Monthly Archives: May 2018

Beneath the Earth

I’ve just finished reading Beneath the Earth by the Irish writer John Boyne. It’s his first collection of short stories. Boyne is better known as a novelist: he has published nine novels and five novels for younger readers. One of these The Boy in the Striped Pyjamas sounded familiar: in 2008 a film was made in the UK based on the book.

I’d taken the book with me when I went to Italy recently. I can’t settle into a novel when I travel – plane, train, hanging around at airports. The blurb calls them “dark, unerring and surprising” and you can tell from the opening sentences below that they are dark. Boy, 19 opens the collection and Beneath the Earth is the last of the dozen.

* I started charging for sex a few days after my nineteenth birthday (Boy, 19)
* The brick crashed through the front window shortly after midnight and Émile woke with a start, his heart pounding, his eyes raw from interrupted sleep. (The Country You Called Home)
* I never had a chance to observe Arthur in his public role until a few days before my mother’s funeral (The Schleinermetzenmann)
* Hawke, a grey wolf in human form, emerged from the forest on his hands and knees, pulling pine needles from his palms. (Rest Day)
* It was no easy task to dig the child’s grave. (Beneath the Earth).

In my folder “Working Poems” sits a poem Reading Disgrace at the Mezza Luna. I started it on a workshop where the sample poem was Reading Rumi in the Bear Inn (I think that’s the name of the pub – I’ve mislaid the poem). The novel starts: For a man of his age, fifty-two, divorced, he has, to his mind, solved the problem of sex rather well.

We know, immediately, that the protagonist (David Lurie who teaches Romantic poetry) will fail and fall. The novel is a masterpiece for which J M Coetzee was awarded the 1999 Booker Prize.

Is this opening line too strong, though, to include in a poem that weaves together quotes from a book with observations about a place and people in it? Is that why the poem doesn’t work (yet)?


During my recent trip to the Netherlands I joined my sister and brother-in-law for a visit to the Keukenhof. It was a clear dry day, with a slight breeze and a some sun in the afternoon.

The Keukenhof is one of the world’s largest flower gardens incorporating different gardens and styles on a 79-acre site. It’s situated on 15th century hunting grounds and there are beech trees which are centuries old. The original park was designed in the 1830s and the Keukenhof (Kitchen garden) first opened in 1949. Each year some seven million bulbs are planted up.

17 purple tulips

I vaguely recalled the Sylvia Plath poem about tulips, so I looked it up. It was written in 1961 and consists of nine 7-line stanzas. It starts: The tulips are too excitable, it is winter here. The poem is based on Plath’s experience of recovering in hospital from an operation: I am learning peacefulness, I am lying by myself quietly/ In the following stanzas the tulips are not experienced as benign: The tulips are too red in the first place, they hurt me. The vivid tulips eat my oxygen. The tulips should be behind bars like dangerous animals;

I have one poem about tulips (in the Building Bridges anthology published by Ek Zuban last year). It has a very different feel from the fabulous Keukenhof tulips and is more at the Sylvia Plath end of the continuum. The title of the poem is the title of a watercolour painting donated by the (anonymous) artist to Manchester Art Gallery.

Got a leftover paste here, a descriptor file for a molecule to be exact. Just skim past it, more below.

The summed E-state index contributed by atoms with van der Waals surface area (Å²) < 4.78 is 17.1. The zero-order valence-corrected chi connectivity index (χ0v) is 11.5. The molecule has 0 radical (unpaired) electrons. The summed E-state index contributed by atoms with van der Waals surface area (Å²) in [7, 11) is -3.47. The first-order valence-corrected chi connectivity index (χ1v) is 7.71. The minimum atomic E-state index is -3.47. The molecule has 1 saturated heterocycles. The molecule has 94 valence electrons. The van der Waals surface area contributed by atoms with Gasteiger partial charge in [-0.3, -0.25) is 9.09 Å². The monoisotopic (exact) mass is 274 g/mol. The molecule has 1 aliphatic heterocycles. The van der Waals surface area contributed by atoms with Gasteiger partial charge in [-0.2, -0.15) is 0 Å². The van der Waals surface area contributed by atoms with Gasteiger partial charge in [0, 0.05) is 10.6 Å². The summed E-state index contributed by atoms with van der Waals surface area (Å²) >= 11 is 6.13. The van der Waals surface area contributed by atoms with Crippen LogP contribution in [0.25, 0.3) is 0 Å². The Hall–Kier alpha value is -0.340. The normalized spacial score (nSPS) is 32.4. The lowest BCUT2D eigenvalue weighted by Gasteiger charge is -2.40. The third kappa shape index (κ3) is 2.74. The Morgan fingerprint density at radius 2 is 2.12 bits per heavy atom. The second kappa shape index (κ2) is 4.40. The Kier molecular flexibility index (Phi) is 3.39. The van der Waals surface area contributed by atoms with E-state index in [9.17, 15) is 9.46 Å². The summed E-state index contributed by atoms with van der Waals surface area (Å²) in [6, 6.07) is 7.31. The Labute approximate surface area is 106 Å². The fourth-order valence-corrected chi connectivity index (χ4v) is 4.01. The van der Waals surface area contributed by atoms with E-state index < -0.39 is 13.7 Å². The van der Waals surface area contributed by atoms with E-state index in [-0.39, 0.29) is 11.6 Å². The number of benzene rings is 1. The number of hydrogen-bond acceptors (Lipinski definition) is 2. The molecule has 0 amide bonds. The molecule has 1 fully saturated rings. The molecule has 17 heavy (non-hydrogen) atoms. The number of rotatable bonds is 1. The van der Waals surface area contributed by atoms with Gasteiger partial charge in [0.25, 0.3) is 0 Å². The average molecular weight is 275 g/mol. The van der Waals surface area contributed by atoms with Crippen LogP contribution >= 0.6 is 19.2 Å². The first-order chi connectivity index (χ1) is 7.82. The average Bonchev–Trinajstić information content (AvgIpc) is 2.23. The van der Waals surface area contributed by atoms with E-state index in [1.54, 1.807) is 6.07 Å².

Extraordinary Popular Delusions and the Madness of Crowds

They’ve not yet reached one of the tulips,
the central one of this display.
You can imagine a window, if you like.
Five parrot tulips lean towards the light.
Degrees of purpling. The ants appear
half-way up the bulb-shaped vase.
I’ve left the thin pencil lines
indicating a flat surface.
Look closely and you’ll see this vase
should tumble, fall or slip.
Three fingers’ width, water level
in the glass. Greying water extracted.
The tulips were a present.
You can count the ants, if you like.





Last night I did an open mic slot at a fundraising event for Greenpeace. There were two fabulous readings by the poets Kim Moore and Clare Shaw, as well as music. The open mic slots were four minutes each which meant three poems per person.  This gave a good flavour of each poet’s “voice” and offered plenty of variety. I’d come back from Holland 36 hours earlier, so only just got my tongue round the English…

In the afternoon Clare Shaw ran a short workshop. One of the sample poems was The Low Road by Marge Piercy. The poem starts: What can they do/to you? Whatever they want. The first stanza is then a list of things that can be done, e.g. “bust you, break your fingers, blur you with drugs, burn your brain with electricity.” After a short second stanza starting But two people fighting/back to back can cut through/a mob, there is this third stanza. The recent news in the UK (the ongoing Brexit saga, the “Windrush generation” scandal, the NHS failure with 450,000 women missing out on mammograms and treatment) has been deeply depressing. So, this was a timely reminder of people-power and I found it immensely encouraging and heartening to read.

Two people can keep each other
sane, can give support, conviction,
love, massage, hope, sex.
Three people are a delegation,
a committee, a wedge. With four
you can play bridge and start
an organisation. With six
you can rent a whole house,
eat pie for dinner with no
seconds, and hold a fundraising party.
A dozen make a demonstration.
A hundred fill a hall.
A thousand have solidarity and your own newsletter’
ten thousand, power and your own paper;
a hundred thousand, your own media;
ten million, your own country.